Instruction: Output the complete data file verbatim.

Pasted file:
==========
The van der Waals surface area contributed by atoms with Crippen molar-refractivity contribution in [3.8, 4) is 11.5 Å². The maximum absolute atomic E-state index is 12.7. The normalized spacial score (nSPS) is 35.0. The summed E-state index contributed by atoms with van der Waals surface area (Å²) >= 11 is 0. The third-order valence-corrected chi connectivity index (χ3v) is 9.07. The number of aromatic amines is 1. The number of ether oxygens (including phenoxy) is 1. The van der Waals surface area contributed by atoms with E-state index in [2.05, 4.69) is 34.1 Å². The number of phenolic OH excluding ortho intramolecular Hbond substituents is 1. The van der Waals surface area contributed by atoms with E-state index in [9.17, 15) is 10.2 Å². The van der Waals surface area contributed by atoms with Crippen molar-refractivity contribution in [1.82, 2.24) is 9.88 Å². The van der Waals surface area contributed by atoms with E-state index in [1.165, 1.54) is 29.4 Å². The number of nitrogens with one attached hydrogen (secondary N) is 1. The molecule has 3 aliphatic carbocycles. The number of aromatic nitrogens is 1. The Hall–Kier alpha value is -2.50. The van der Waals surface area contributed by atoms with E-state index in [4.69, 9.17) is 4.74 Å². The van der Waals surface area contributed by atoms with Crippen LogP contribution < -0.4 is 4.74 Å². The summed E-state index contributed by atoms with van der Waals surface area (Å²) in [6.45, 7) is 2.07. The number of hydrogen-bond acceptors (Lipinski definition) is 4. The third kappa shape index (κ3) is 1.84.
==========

The van der Waals surface area contributed by atoms with Crippen molar-refractivity contribution in [3.8, 4) is 11.5 Å². The maximum absolute atomic E-state index is 12.7. The normalized spacial score (nSPS) is 35.0. The summed E-state index contributed by atoms with van der Waals surface area (Å²) >= 11 is 0. The third-order valence-corrected chi connectivity index (χ3v) is 9.07. The number of aromatic amines is 1. The number of ether oxygens (including phenoxy) is 1. The van der Waals surface area contributed by atoms with E-state index in [2.05, 4.69) is 34.1 Å². The number of phenolic OH excluding ortho intramolecular Hbond substituents is 1. The van der Waals surface area contributed by atoms with E-state index in [9.17, 15) is 10.2 Å². The van der Waals surface area contributed by atoms with Crippen molar-refractivity contribution in [1.82, 2.24) is 9.88 Å². The van der Waals surface area contributed by atoms with E-state index in [1.165, 1.54) is 29.4 Å². The number of nitrogens with one attached hydrogen (secondary N) is 1. The molecule has 3 aliphatic carbocycles. The number of aromatic nitrogens is 1. The Hall–Kier alpha value is -2.50. The van der Waals surface area contributed by atoms with E-state index in [4.69, 9.17) is 4.74 Å². The van der Waals surface area contributed by atoms with Crippen LogP contribution < -0.4 is 4.74 Å². The summed E-state index contributed by atoms with van der Waals surface area (Å²) in [6.45, 7) is 2.07. The number of hydrogen-bond acceptors (Lipinski definition) is 4. The third kappa shape index (κ3) is 1.84.